Road Sign LeftThere are still other explanations of how Shades acquired its name which have less to do with murder, and more to do with death by natural causes. Shades of Death traverses an area long known as the “Great Meadows,” which upon its original settlement was a vast area of marshy swampland. Around 1850, an outbreak of malaria carrying insects was discovered near a cliff face along Shades. As the citizens around Shades came to expect the yearly outbreaks of this terrible disease, they began to anticipate the annual spate of deaths of friends and family members which came along with it. Like any community, their landmarks, in particular this one road, came to reflect the morose attitude they had regarding these epidemics.

Traveling along Shades of Death today, it is still a mysterious, foreboding place. WhateverHome state Hauntingsthe real origins of the name are, something about this tract of land caused its earliest settlers to imbue upon it a name which speaks of death. No matter which legends or facts you choose to believe, it would seem that the road’s name was offered up as a warning from beyond the grave to those who might travel this dark path unaware of its potential hazards. Though we may never know for sure how the road actually got its name, it might be a good idea to heed those warnings and say a little prayer when traveling on Shades of Death Road.

Beware the Fog of Lenape Lane

My friend Rob and I went to Shades of Death at about 1:30 this morning.  On the way back we noticed a small road called Lenape Lane. We checked it out and at the end we found an abandoned stable. At this time we got really bad chills and decided to leave.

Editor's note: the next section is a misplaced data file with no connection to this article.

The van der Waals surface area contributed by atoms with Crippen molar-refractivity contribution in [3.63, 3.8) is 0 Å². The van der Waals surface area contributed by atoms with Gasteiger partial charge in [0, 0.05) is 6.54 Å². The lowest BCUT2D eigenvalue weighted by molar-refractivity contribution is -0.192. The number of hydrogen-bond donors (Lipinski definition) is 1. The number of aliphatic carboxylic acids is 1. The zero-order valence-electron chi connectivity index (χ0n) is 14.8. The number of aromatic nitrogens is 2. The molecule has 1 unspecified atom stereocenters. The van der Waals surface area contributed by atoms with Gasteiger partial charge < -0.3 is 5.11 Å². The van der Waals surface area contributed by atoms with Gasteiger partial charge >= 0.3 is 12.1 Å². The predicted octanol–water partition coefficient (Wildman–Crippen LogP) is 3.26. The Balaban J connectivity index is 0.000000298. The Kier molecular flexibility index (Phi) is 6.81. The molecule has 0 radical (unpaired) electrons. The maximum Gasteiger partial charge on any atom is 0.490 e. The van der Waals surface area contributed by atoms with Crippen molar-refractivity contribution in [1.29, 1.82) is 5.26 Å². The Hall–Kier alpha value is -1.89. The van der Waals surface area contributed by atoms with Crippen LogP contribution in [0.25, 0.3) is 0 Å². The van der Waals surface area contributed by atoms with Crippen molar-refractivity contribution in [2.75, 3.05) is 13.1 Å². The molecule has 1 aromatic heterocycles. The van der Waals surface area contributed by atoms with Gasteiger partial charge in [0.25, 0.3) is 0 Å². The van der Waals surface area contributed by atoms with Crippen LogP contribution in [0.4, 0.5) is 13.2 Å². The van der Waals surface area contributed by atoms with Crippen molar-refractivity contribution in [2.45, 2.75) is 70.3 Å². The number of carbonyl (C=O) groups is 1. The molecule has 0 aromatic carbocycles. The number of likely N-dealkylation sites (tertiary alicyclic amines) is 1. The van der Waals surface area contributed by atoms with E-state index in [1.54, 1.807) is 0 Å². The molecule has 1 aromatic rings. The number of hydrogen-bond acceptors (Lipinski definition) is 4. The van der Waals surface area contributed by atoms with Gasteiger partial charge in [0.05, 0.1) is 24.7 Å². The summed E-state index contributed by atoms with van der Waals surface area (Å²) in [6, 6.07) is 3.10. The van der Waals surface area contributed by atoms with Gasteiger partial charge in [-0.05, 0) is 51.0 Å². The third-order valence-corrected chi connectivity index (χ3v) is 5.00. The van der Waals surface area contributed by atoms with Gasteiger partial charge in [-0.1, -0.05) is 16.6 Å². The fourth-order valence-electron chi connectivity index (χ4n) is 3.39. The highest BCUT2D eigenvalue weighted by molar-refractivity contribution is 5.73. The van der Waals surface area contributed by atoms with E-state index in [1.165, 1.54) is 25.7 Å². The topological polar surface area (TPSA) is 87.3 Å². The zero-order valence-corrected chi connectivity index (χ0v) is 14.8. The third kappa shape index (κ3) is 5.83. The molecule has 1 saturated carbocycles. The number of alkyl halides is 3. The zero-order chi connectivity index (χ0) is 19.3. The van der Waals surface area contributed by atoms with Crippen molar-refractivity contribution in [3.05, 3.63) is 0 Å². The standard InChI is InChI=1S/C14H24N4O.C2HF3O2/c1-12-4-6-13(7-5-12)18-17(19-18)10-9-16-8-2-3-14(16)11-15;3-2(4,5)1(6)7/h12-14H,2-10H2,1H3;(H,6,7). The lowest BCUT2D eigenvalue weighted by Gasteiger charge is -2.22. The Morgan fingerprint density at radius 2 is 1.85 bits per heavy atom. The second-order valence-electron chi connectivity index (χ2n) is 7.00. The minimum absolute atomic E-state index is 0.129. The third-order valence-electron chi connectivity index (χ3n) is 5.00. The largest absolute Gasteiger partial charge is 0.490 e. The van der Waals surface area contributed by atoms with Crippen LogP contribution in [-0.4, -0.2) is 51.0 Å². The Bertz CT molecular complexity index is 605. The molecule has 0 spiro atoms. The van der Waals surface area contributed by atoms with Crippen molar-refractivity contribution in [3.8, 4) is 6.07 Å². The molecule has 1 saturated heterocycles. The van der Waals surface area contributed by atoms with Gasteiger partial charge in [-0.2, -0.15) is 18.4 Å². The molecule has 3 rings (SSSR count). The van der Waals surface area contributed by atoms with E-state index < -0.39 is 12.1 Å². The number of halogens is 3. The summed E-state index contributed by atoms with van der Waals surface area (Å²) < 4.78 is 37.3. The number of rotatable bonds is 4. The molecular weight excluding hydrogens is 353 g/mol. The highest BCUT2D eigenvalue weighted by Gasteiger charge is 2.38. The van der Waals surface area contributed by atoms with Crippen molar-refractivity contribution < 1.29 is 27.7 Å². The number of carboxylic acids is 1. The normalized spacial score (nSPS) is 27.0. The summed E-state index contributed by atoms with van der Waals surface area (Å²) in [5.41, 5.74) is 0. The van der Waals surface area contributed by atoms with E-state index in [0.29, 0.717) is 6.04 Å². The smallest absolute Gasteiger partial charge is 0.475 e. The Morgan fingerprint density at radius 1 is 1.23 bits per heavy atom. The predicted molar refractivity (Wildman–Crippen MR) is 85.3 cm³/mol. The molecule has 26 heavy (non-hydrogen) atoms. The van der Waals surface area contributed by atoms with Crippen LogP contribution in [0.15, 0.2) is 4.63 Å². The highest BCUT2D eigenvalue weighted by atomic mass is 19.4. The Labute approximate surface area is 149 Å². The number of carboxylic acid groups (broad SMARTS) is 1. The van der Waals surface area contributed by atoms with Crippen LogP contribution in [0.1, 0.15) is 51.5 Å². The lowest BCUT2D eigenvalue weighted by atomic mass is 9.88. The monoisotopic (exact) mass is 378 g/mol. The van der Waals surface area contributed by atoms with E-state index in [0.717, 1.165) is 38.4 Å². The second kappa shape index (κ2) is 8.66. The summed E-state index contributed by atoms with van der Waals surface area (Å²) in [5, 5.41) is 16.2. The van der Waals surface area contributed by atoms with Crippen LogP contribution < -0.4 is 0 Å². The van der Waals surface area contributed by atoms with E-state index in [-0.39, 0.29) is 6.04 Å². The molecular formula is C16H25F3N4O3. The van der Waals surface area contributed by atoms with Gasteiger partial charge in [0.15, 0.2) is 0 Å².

Driving back, the windshield fogged up real bad and as the fog formed I saw the shape of a skull appear in it.  Rob told me that on his side of the windshield he saw a cross in the fog.  We got off Lenape Lane and the fog disappeared.  –Mike D.

Ghost Lake©Mark Moran

It’s Called “Ghost Lake” For a Reason

My friend and I were sitting in a car at Ghost Lake at about 3:00 in the morning.  The people who maintain the park were trying to grow grass and there was hay on the ground.  I saw the hay move, like someone was walking on it.  Footprints went all the way around the car for about ten minutes.

There was also an old abandoned cabin right off of Ghost Lake.  Me and a couple of kids were inside it one night.  The windows were broken, the walls were falling apart and the floor had holes in it.  In one of the corners of the house was a hallway with a piano built into the wall.

We went upstairs.  All of a sudden the piano sounded like someone banged on it.  There was a crunching sound like the glass on the floor was being stepped on.  This sound came closer down the hallway.   Someone shined a light on the area and there was nothing there.  We took off out of there and didn’t look back.  –FIVEL

The Shades of Death Plague

There was a plague that killed most of the people in town, forcing them to lay dead bodies in the street so some sort of doctor could come pick them up.  Some bodies were dumped in Ghost Lake, spreading the plague even more.  –Jennifer B.

12 Bumps On Shades Of Death Road